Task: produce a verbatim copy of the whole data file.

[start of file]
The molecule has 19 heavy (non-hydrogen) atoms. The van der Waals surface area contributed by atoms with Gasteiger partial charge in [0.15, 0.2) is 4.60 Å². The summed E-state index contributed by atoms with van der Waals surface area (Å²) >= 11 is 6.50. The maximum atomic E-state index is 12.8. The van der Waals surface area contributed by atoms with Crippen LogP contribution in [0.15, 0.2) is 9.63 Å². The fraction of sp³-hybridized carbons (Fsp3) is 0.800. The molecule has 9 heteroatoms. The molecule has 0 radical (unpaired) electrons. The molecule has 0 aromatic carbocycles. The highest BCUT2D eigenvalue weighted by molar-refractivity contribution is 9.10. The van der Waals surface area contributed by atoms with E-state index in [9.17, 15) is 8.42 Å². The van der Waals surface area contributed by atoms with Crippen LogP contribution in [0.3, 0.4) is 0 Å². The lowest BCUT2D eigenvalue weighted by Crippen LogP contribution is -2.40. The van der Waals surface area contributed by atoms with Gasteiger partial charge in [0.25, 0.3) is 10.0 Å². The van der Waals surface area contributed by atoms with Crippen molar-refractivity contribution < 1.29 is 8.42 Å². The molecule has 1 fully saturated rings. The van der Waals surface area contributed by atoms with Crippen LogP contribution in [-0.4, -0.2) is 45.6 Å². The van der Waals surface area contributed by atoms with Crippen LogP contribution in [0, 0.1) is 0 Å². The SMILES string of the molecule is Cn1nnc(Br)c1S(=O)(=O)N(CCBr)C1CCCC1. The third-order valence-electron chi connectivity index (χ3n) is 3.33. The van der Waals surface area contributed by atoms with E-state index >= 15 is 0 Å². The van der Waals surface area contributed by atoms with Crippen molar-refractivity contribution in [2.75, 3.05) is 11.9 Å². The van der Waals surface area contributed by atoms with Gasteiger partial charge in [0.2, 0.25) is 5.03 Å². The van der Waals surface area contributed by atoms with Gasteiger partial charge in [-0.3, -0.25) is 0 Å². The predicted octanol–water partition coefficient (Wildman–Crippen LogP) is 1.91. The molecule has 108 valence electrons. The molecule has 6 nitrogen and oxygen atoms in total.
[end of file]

The molecule has 19 heavy (non-hydrogen) atoms. The van der Waals surface area contributed by atoms with Gasteiger partial charge in [0.15, 0.2) is 4.60 Å². The summed E-state index contributed by atoms with van der Waals surface area (Å²) >= 11 is 6.50. The maximum atomic E-state index is 12.8. The van der Waals surface area contributed by atoms with Crippen LogP contribution in [0.15, 0.2) is 9.63 Å². The fraction of sp³-hybridized carbons (Fsp3) is 0.800. The molecule has 9 heteroatoms. The molecule has 0 radical (unpaired) electrons. The molecule has 0 aromatic carbocycles. The highest BCUT2D eigenvalue weighted by molar-refractivity contribution is 9.10. The van der Waals surface area contributed by atoms with E-state index in [9.17, 15) is 8.42 Å². The van der Waals surface area contributed by atoms with Crippen LogP contribution in [0.3, 0.4) is 0 Å². The lowest BCUT2D eigenvalue weighted by Crippen LogP contribution is -2.40. The van der Waals surface area contributed by atoms with Gasteiger partial charge in [0.25, 0.3) is 10.0 Å². The van der Waals surface area contributed by atoms with Crippen molar-refractivity contribution < 1.29 is 8.42 Å². The molecule has 1 fully saturated rings. The van der Waals surface area contributed by atoms with Crippen LogP contribution in [-0.4, -0.2) is 45.6 Å². The van der Waals surface area contributed by atoms with Crippen LogP contribution in [0, 0.1) is 0 Å². The SMILES string of the molecule is Cn1nnc(Br)c1S(=O)(=O)N(CCBr)C1CCCC1. The third-order valence-electron chi connectivity index (χ3n) is 3.33. The van der Waals surface area contributed by atoms with E-state index >= 15 is 0 Å². The van der Waals surface area contributed by atoms with Crippen molar-refractivity contribution in [2.75, 3.05) is 11.9 Å². The van der Waals surface area contributed by atoms with Gasteiger partial charge in [0.2, 0.25) is 5.03 Å². The van der Waals surface area contributed by atoms with Gasteiger partial charge in [-0.3, -0.25) is 0 Å². The predicted octanol–water partition coefficient (Wildman–Crippen LogP) is 1.91. The molecule has 108 valence electrons. The molecule has 6 nitrogen and oxygen atoms in total.